In a two-pronged approach, public health services are transferred from the NHS to local authorities with the functions of both so poorly defined as to bring utter confusion to patients’ and citizens’ rights. The scene is set for a re-run of the transfer in the 1990s of long-term care responsibilities to councils when funding was privatized through means testing and charges. Worse: it’s returning to pre-1948.
Not everyone will be covered for all services in the new “NHS”. The government has gone to great lengths to ensure that the newly created commissioners of NHS services (the so-called clinical commissioning groups, CCGs) do not have responsibility for comprehensive care for all residents in one geographical area.
Instead the commissioning groups will able to recruit patients from GP lists across the country. This is not patient choice. It is commissioning groups choosing patients and purchasing what the commissioning groups deem to be the appropriate NHS cover. Selection will be the name of the game.
David Nicholson, chief executive of the NHS Commissioning Board, made this absolutely clear when he advised patients to shop around across the country for their GPs based on the range of services offered. (See briefing number 4: clauses 3, 4, 6 & 7).
Clever informed middle class patients may be able to shop around for the best choice of health plans and services, just as some now do for utilities. But there is no guarantee of success, as anyone who tries to navigate electricity, gas, telecom and rail providers know. And try making a complaint! The information is too dense and complex, and the costs too high for the average person to understand what is on offer from complex health care packages.
Patient choice is the great con. Patients won’t choose. They will be chosen on the basis of their risk profile. Many of the health care companies now active in the UK manage financial risk by placing time limits on care, introducing cost deductibles, copayments and restrictions on the number of GP visits, hospitals visits, operations. All are commonplace in private health insurance. They are the spectre of what is to come if the Health and Social Care Bill is passed.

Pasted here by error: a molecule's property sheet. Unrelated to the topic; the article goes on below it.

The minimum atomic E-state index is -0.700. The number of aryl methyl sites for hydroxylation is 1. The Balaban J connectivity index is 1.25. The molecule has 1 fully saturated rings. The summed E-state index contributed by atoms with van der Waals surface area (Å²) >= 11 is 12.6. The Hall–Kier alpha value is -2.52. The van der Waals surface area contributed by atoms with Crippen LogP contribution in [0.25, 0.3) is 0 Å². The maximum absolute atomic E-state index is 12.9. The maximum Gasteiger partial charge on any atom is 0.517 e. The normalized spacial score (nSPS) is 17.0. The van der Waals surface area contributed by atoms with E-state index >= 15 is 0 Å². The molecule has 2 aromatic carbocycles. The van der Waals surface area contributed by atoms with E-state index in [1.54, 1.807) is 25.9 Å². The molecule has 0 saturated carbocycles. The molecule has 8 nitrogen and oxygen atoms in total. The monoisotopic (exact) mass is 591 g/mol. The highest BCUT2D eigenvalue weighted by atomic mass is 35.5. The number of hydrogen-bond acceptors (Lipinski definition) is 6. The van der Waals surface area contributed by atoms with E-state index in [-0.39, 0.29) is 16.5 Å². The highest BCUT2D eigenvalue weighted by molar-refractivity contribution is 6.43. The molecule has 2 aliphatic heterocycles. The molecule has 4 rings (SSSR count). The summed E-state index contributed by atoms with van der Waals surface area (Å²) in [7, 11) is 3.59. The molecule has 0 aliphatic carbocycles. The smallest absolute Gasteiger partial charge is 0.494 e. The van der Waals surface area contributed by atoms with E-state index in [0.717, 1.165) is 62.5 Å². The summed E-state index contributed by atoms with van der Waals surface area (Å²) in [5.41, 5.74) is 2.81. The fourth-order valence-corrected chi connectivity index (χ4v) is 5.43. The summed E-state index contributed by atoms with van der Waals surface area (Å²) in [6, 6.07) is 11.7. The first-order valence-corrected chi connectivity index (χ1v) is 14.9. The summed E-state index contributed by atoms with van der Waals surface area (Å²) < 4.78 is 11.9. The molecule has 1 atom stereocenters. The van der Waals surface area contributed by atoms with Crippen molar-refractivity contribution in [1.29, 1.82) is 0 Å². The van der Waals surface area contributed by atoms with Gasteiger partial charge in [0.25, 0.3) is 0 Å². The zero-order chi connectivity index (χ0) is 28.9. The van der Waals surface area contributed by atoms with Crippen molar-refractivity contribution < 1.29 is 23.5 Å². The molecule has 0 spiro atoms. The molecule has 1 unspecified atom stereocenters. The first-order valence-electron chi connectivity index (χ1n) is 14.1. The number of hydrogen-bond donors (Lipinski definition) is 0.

The only hope is the House of Lords. So far peers have signalled general dissatisfaction with ill-specified transfers of fundamental ministerial powers. Lords Owen and Hennessy tabled an amendment that made precisely this point and although it was defeated it helped put other peers on notice that forensic examination of the Bill was needed on constitutional grounds.
With all party agreement on 3rd November the House of Lords agreed that Clause 1, which sets out the duties of the Secretary of State, would be paused and taken off the floor of the house for further deliberation until the Bill returns to the House at the Report stage. It is Clause 1 that severs the duties of the secretary of state to his people to provide and secure comprehensive care. (See our briefing here).
Clauses 4, 6, 7, and 10 give extraordinary discretion to the new corporations with powers to select patients and services.
The next few weeks are critical for the Lords. It is up to health professionals and the medical colleges to help them unpack the Bill and follow the amendments as the Lord scrutinize and debate the Bill clause-by-clause through the committee stage. Peers are taking this Bill seriously and giving it the scrutiny that the coalition’s majority prevented in the Commons.
The NHS will be abolished if the Bill is passed in the Spring. Were that to happen our immediate task would be to draft a short bill to restore it.
The briefings show that the structures and functions crucial to protecting our comprehensive health care system are being systematically dismantled. The analysis goes to the heart of what is needed to restore the NHS and it goes to the heart of the government’s lack of candour about the true purpose of its reforms.